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For a Galton-Watson branching process, if $f$ is the p.g.f of the process, then the extinction probability, $q$, is given by the root to $f(q) = q$.

This can be seen intuitively simply by writing out, if $X$ is the progeny of the root ancestor:

$$q = \sum_{i = 0}^{\infty} q^i P(X = i)$$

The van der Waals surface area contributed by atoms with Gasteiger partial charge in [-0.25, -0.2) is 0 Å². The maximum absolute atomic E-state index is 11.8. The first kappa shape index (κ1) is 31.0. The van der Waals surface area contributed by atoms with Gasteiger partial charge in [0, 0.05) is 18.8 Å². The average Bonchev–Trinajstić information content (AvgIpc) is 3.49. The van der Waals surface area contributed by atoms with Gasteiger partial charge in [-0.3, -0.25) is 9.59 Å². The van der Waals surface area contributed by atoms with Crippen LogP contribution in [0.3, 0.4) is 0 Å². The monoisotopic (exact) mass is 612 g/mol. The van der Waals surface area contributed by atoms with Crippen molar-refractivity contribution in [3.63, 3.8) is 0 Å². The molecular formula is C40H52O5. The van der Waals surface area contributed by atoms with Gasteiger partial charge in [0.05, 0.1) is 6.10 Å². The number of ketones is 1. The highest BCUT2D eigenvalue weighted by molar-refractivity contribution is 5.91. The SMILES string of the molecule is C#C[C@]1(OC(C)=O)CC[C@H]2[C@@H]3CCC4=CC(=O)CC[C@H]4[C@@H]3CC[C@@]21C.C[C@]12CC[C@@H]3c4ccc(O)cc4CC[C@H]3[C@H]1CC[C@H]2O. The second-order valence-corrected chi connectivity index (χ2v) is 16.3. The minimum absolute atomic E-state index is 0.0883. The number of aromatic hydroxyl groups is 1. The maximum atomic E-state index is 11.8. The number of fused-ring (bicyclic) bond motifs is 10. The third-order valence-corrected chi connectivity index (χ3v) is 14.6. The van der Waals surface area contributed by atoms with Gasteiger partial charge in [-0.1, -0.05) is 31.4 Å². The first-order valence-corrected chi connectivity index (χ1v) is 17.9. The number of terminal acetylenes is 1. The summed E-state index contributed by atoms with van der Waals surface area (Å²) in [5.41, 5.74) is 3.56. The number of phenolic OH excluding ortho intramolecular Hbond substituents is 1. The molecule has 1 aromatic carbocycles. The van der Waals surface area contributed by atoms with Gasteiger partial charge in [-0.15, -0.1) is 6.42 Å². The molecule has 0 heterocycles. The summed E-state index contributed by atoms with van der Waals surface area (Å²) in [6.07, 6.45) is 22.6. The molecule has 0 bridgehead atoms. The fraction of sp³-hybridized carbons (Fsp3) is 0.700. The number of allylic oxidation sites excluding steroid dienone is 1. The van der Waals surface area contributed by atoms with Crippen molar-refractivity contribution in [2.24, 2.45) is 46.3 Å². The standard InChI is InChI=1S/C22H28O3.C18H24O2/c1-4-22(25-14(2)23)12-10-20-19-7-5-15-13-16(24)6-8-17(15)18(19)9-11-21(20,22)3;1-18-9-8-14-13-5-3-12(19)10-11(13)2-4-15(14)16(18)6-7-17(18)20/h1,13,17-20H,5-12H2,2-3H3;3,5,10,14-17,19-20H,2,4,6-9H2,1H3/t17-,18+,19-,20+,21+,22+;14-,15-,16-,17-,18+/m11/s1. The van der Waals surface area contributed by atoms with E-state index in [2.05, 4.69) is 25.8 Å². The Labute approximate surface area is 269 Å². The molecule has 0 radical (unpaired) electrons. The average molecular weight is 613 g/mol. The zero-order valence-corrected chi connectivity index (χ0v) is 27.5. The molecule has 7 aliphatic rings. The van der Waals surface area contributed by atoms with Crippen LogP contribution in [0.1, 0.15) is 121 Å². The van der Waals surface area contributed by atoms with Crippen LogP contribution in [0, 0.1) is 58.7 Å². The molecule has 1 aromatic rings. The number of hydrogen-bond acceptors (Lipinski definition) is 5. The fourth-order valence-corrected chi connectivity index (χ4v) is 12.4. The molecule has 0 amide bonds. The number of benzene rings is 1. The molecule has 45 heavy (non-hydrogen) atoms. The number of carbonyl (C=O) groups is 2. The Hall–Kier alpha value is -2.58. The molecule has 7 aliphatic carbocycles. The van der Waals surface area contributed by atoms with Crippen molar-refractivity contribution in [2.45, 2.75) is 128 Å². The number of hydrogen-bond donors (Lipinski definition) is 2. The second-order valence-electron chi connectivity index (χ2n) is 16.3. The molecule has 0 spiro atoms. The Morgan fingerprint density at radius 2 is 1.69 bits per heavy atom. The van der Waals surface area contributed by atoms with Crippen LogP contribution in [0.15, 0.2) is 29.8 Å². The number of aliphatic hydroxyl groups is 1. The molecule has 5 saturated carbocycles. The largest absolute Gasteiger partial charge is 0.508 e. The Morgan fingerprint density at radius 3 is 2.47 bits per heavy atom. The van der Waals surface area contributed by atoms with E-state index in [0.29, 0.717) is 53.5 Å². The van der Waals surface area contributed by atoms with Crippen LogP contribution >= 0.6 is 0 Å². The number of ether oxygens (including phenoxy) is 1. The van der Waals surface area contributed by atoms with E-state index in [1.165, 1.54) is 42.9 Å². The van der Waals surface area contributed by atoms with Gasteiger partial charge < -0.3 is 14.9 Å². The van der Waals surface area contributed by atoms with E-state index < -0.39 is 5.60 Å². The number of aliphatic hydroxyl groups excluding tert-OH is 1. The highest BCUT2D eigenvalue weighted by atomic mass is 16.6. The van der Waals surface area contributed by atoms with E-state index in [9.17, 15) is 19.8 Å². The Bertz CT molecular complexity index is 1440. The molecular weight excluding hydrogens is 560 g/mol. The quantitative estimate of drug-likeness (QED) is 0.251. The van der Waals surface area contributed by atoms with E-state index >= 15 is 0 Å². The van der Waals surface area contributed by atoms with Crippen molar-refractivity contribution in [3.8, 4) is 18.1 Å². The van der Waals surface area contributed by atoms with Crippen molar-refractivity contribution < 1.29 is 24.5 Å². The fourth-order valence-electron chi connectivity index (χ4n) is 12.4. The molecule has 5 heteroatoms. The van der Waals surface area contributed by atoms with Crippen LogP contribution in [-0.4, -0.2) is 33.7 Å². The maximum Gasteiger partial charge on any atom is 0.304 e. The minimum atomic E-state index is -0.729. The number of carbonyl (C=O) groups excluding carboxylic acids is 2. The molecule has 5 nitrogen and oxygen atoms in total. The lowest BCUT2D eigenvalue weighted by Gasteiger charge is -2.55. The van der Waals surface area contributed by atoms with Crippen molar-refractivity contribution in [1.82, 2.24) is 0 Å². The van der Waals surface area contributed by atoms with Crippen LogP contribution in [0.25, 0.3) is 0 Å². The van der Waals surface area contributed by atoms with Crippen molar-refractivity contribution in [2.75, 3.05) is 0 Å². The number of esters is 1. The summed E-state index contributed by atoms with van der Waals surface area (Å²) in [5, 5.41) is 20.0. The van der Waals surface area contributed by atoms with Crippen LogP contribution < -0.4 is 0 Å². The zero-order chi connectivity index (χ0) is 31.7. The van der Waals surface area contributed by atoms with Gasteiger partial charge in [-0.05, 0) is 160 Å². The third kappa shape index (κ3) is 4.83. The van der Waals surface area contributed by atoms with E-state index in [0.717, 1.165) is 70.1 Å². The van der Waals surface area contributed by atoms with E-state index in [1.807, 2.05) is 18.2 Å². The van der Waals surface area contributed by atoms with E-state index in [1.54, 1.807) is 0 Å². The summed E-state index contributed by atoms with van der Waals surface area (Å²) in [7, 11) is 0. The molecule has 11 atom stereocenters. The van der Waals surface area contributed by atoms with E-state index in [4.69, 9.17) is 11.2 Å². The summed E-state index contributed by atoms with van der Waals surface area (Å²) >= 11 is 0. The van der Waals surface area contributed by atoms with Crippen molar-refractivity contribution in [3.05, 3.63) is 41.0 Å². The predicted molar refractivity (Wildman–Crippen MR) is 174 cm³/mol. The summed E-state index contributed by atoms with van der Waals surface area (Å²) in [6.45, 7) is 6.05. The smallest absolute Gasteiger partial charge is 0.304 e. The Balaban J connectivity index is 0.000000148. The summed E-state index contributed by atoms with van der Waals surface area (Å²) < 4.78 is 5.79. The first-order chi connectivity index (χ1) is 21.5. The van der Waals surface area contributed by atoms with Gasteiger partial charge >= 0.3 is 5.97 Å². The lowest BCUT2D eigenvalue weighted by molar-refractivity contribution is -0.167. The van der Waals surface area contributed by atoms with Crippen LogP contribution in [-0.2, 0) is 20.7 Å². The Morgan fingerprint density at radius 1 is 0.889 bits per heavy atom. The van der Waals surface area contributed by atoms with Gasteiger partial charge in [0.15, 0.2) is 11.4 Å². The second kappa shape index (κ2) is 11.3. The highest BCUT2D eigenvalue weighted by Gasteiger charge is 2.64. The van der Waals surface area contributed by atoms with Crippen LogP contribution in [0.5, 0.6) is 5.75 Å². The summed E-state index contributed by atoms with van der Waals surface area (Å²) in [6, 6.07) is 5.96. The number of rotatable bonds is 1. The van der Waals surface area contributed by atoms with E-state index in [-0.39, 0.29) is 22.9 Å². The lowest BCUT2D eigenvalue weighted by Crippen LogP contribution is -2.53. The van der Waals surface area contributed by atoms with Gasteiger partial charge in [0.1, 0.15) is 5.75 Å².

This gives the probability that each of the $i$ descendants goes extinct scaled by the probability of having $i$ descendants.

Is there a deeper intuition to the p.g.f for understanding why the extinction probability is given so elegantly? Is there more going on with $f(s), s \in [0,1]$?

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